10
June
2013
|
15:18
Europe/London

Mayor Jules Pipe condemns Canalival event

Hackney Council is looking to recover costs for the Canalival cleanup from the event's organisers. Mayor Jules Pipe has explained why the Council refused to support the event and its impact on the local environment. Read his column from Hackney Today here:

Jules Pipe, Mayor of Hackney
You will probably have read reports about, or seen first hand, the aftermath of the Canalival event, which took place on Regents Canal on 1 June.

I was appalled by the anti-social behaviour, noise and disgraceful amounts of litter that were left behind and I know that it was very unpleasant for residents who live nearby, so I wanted to take this opportunity to let you know what the Council is doing about it.

The Council actively supports well-managed events that bring the community together and provide residents with the chance to enjoy our vibrant borough but, despite the fact that canals do not fall under our jurisdiction or control, the Council and police raised concerns about the safety of the event with the organisers as soon as we found out about it.

Predictably some people were quick to criticise the Council and accuse it of being a killjoy, but what happened over the weekend shows that we were right to refuse to support Canalival and to strongly advise that it should not go ahead.

Despite the organisers cancelling the event the day before, many people descended on Hackney anyway. Many stayed until the early hours of the morning and their behaviour was simply unacceptable.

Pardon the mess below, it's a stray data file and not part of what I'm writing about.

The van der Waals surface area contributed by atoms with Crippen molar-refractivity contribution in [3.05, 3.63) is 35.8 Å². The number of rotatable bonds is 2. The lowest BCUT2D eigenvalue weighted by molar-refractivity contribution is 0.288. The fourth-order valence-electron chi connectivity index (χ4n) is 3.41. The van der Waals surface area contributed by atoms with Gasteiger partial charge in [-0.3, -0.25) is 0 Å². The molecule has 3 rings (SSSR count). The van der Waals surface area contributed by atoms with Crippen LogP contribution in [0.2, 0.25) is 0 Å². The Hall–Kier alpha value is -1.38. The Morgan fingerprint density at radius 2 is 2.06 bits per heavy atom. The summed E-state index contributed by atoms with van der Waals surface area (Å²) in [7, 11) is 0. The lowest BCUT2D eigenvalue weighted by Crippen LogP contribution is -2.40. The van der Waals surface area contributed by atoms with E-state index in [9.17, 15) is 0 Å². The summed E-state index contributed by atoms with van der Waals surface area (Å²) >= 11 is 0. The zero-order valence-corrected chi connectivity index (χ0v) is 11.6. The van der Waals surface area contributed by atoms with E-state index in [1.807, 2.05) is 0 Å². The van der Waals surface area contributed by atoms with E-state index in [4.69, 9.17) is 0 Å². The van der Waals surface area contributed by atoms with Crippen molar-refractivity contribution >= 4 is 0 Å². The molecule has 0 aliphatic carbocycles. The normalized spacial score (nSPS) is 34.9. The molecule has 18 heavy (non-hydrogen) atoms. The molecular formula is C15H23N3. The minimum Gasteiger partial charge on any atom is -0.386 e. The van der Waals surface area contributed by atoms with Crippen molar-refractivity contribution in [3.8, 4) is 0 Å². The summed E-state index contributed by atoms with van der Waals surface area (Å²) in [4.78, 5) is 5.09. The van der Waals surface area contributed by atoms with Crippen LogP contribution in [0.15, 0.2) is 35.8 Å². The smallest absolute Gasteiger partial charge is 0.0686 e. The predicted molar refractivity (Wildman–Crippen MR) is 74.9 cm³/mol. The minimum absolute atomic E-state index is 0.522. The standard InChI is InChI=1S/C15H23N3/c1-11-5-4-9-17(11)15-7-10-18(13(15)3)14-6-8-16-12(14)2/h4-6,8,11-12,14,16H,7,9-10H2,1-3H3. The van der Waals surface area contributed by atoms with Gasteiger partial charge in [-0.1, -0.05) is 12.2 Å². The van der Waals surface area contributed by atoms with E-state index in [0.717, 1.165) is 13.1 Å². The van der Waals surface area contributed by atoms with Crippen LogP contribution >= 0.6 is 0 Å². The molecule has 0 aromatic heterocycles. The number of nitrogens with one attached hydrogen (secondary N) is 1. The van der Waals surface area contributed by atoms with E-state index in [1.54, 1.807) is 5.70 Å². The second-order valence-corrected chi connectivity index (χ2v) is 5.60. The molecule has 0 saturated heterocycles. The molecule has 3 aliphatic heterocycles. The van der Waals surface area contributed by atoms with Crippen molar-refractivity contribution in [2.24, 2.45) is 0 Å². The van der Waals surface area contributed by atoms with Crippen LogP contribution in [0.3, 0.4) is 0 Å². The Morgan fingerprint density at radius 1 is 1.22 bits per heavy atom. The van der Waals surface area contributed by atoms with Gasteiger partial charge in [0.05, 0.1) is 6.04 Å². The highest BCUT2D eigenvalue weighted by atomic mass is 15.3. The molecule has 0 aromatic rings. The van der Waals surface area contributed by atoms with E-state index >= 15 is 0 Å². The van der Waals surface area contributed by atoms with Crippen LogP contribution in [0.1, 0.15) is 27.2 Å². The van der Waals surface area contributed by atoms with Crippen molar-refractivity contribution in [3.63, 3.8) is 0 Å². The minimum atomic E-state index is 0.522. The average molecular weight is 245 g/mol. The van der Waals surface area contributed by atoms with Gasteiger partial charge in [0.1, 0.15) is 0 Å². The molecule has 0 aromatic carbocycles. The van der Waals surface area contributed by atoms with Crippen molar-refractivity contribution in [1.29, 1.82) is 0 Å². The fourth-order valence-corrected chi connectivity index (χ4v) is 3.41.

The next morning, council staff spent over six hours collecting more than five tonnes of rubbish from the tow path, Broadway Market and the surrounding roads. Local council taxpayers shouldn’t have to foot the bill for this anti-social behaviour, so we intend to recover the cost of cleaning up from the organisers. The council has also written to the organisers to express our deep concerns over how the event was handled.

The borough’s night time economy and its increasing popularity as a visitor destination are vital to Hackney 's local economy, but never at such a cost to our residents and local wildlife. This is one of the reasons we are going to consult with you on the future of the night time economy in Dalston over the summer, and it’s also why we work closely with the police to ensure licensed premises and promoters act responsibly.

It’s our priority to make Hackney a safe, clean place to live – as well as an exciting, dynamic place to live, visit and work in – and it’s important that we get that balance right.
Jules Pipe, Mayor of Hackney